J.J. Vincent Pouilly-Fuisse Marie-Antoinette 2017
Pale yellow color with hints of green. You get on the nose a touch of oak, lots of finesse and minerality with white flowers, lemon and apple scents. On the mouth, the wine is fresh, round and fruity with aromas of melon, kiwi, peaches and apricot and a nice minerality. Overall, the wine is nicely balanced and fresh with a great length.
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Maison JJ Vincent produces a range of wines made with the same care and expertise as those made at the Vincent's historic domaine, Chateau Fuissé. Made from grapes sourced from Maconnais and cru Beaujolais vineyards owned by other members of Jean-Jacques Vincent’s family, these wines are of extremely high quality. Maison JJ Vincent wines are both lovely and approachable wines for immediate consumption and a great introduction to the Chateau Fuissé realm of great wines.
The source of some of the most sought-after white wines of the Mâconnais, Pouilly-Fuissé is produced exclusively from the Chardonnay grape and tends to be slightly richer in style than wines from its northern neighbor, the Côte de Beaune—mainly due to warmer weather. Wines from Pouilly-Fuissé have some versatility; they can be enjoyed young and can also often improve with a little time in the cellar. Pouilly-Fuissé wines are considered some of the best values for white Burgundy.
Similar to the Côte de Beaune, the soils of Pouilly-Fuissé are mainly limestone and clay. The appellation includes the communes of Fuissé, Solutré (which includes Pouilly), Vergisson and Chaintré. The richest Chardonnay comes from Fuissé and Solutré-Pouilly, whereas the Chardonnay at higher elevation, from Vergisson, expresses more minerality and finesse. Pairing Pouilly-Fuissé with lobster or King Crab will bring great joy not only to your palate—but also your pocketbook!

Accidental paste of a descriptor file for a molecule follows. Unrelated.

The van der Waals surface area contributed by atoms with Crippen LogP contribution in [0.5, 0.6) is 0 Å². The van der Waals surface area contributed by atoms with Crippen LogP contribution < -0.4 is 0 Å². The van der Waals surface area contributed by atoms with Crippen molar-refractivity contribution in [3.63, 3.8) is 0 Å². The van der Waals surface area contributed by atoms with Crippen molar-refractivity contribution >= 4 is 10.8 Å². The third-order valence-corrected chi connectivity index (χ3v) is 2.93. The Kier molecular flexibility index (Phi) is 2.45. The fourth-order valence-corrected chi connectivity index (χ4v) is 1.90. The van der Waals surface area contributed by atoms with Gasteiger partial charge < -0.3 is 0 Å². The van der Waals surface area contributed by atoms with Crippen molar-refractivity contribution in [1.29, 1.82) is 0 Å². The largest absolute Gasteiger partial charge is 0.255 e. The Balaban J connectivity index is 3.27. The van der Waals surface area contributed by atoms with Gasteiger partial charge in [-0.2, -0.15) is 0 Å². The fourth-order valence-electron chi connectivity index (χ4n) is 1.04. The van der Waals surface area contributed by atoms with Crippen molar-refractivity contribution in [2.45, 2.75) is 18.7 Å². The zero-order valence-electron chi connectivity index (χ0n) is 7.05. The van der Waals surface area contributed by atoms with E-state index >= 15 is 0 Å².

One of the most popular and versatile white wine grapes, Chardonnay offers a wide range of flavors and styles depending on where it is grown and how it is made. While it tends to flourish in most environments, Chardonnay from its Burgundian homeland produces some of the most remarkable and longest lived examples. California produces both oaky, buttery styles and leaner, European-inspired wines. Somm Secret—The Burgundian subregion of Chablis, while typically using older oak barrels, produces a bright style similar to the unoaked style. Anyone who doesn't like oaky Chardonnay would likely enjoy Chablis.